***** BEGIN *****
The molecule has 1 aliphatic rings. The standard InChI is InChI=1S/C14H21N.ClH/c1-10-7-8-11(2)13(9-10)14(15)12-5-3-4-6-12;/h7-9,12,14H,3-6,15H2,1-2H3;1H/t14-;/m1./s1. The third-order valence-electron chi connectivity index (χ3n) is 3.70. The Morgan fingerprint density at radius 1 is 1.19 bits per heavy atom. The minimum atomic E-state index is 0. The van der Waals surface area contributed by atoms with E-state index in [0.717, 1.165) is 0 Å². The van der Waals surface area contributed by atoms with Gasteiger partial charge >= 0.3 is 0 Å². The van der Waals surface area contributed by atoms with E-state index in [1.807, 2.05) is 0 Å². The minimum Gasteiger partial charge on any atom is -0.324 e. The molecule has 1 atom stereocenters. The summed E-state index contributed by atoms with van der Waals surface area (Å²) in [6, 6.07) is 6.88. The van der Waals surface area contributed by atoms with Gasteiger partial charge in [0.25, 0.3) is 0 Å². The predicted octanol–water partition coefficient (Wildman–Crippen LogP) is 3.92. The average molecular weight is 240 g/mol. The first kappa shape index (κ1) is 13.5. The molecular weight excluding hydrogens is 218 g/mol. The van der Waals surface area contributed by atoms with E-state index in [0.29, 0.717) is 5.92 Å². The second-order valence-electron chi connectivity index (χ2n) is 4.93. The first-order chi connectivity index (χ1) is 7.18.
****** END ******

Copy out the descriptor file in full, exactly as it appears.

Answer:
The molecule has 1 aliphatic rings. The standard InChI is InChI=1S/C14H21N.ClH/c1-10-7-8-11(2)13(9-10)14(15)12-5-3-4-6-12;/h7-9,12,14H,3-6,15H2,1-2H3;1H/t14-;/m1./s1. The third-order valence-electron chi connectivity index (χ3n) is 3.70. The Morgan fingerprint density at radius 1 is 1.19 bits per heavy atom. The minimum atomic E-state index is 0. The van der Waals surface area contributed by atoms with E-state index in [0.717, 1.165) is 0 Å². The van der Waals surface area contributed by atoms with Gasteiger partial charge >= 0.3 is 0 Å². The van der Waals surface area contributed by atoms with E-state index in [1.807, 2.05) is 0 Å². The minimum Gasteiger partial charge on any atom is -0.324 e. The molecule has 1 atom stereocenters. The summed E-state index contributed by atoms with van der Waals surface area (Å²) in [6, 6.07) is 6.88. The van der Waals surface area contributed by atoms with Gasteiger partial charge in [0.25, 0.3) is 0 Å². The predicted octanol–water partition coefficient (Wildman–Crippen LogP) is 3.92. The average molecular weight is 240 g/mol. The first kappa shape index (κ1) is 13.5. The molecular weight excluding hydrogens is 218 g/mol. The van der Waals surface area contributed by atoms with E-state index in [0.29, 0.717) is 5.92 Å². The second-order valence-electron chi connectivity index (χ2n) is 4.93. The first-order chi connectivity index (χ1) is 7.18.